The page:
Let me put myself on timeout…and get back to the NICE part, because that’s where this was heading.

We’re arguing about the information on the old forms.

Judiciary: No, we’re gonna go behind what the judges filed years ago, and take off the information from those disclosures.

Me: No, you can’t do that because it’s already a public record, and whatever they filed is what they wanted people to know (obviously, given the judiciary’s warning to them in the instructions about it being public info).

Just when I thought it was going to turn into a public information lawsuit, the judiciary told me to come on down this week… to view the disclosures I requested.

Hallelujah, and an early holiday gift for me (and for democracy and transparency)!

And a big shout-out to Ms. Kaminski, who also is apparently affiliated with the Judicial Nominating Commission. Yikes! Have to believe you might be riding on an uncomfortable see-saw. I will only say that I’m glad that at least the “access” hurdle has seemingly been overcome. I’m cautiously optimistic, and of course I would be.

Shout-out to State Ethics Commission also, because as I told some folks at the judiciary, the Ethics process for viewing historical disclosures (that yes, have addresses on them) involves no fanfare, drama, hoops to jump through, or proposed redactions.

The disclosures should be online, as so many other states have already done with theirs. Common Cause Maryland has an interest in this and you can read a Washington Post article on our disclosures here in Maryland by clicking HERE.  More on that in a later post because I’m not the only one interested in disclosures here in Maryland.

Later. Because Rome wasn’t built in two days either!

UPDATE 12/17/16: Apparently, the word “MAY” has different meanings for the judiciary? Found this in the retention info for the courts, as it pertains to getting those records over to the Archives. Note the language “Court records which are required to be permanently maintained may be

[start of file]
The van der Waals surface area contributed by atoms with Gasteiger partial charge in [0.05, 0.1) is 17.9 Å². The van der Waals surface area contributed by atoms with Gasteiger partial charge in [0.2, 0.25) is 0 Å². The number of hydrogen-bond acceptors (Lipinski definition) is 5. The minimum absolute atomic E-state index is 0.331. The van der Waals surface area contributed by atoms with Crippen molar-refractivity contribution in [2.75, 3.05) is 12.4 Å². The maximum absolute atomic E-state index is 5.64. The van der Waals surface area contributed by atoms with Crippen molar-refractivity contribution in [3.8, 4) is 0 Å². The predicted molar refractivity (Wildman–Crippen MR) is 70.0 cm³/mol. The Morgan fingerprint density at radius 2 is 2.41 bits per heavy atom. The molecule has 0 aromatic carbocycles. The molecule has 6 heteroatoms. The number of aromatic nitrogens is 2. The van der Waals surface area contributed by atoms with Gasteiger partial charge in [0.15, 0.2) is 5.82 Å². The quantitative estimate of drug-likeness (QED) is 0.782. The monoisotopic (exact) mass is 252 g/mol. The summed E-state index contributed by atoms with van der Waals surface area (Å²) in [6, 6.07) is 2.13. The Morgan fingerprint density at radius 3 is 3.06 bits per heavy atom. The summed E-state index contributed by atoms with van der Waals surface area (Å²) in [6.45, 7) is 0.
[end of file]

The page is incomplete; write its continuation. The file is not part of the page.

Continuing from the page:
transferred to the State Archives for permanent storage..”. The word must mean “WILL”, when they feel like it. Here it is:


Here is the archives/judiciary dispute info:


  1. What is more concerning is when your venerable attorney admits in writing, “it’s no longer about the law, facts or evidence. Instead, it all depends on the judge.” Sad but abundantly accurate.

  2. You mean to say that we have the right to see information on judges that rule on our case but the big wigs don’t want us to have it? Isn’t there some organization thats keenly interested in matters of government transparency? Get them on the case.

  3. Case time standards? What in the world could that possibly have to do with a judge hearing my case? Please elaborate.

  4. if you want to bring attention to this issue its simple. drive up the number of appeals that get filed to overwork them so they make the underling judges take more care in their rulings. Because yeah neither the Post nor Sun are going to write on these things unless a change happens.

  5. In reviewing your post on efforts to get governor Hogan involved in Howard County judicial matters, let me help you out: he isn’t responsible for ANY of the judges that are there currently. You can thank good old O’Malley for those appointments. They are all from that era and way of doing things.

  6. if the court of appeals only takes limited cases that are in the public’s interest (I have heard this) and they don’t check over the work of the special appeals court, then our judiciary system has indeed failed us in Maryland.

  7. I would like to see information on judges. I wasn’t aware that I could. I would be terrified if a judge called me to ask why I was looking at his information, like what happened in that story.

  8. “How are the governed supposed to keep judges ethical in this area, without the proper tools/information?”

    We aren’t. That is a sham notion. They want us to follow the “do as I say, not as I do” theory. That never works. Trust denied.

  9. That system doesn’t work for ME. It only serves ITSELF (those reliant on it for their sustenance). I’ve no illusions.

  10. It just seems that the court system is shrouded in secrecy for many reasons, and that the only way you can have faith in it is if you don’t ever find yourself to have reason as plaintiff or defendant to experience it.

  11. I have come to suspect that the reason my attorney told me NOT to do an appeal was that he knew the way that the appeal court tends to handle them. You put your faith in the system of law without it ever occuring to you that they may not have been paying attention to THE LAW at all. That’s a sad reality to absorb.

  12. there seems to be differences in the amounts the judiciary charges for copying. Some are 50 cent a page, others are 25 cent. Shouldn’t it be the same for all of the maryland court system?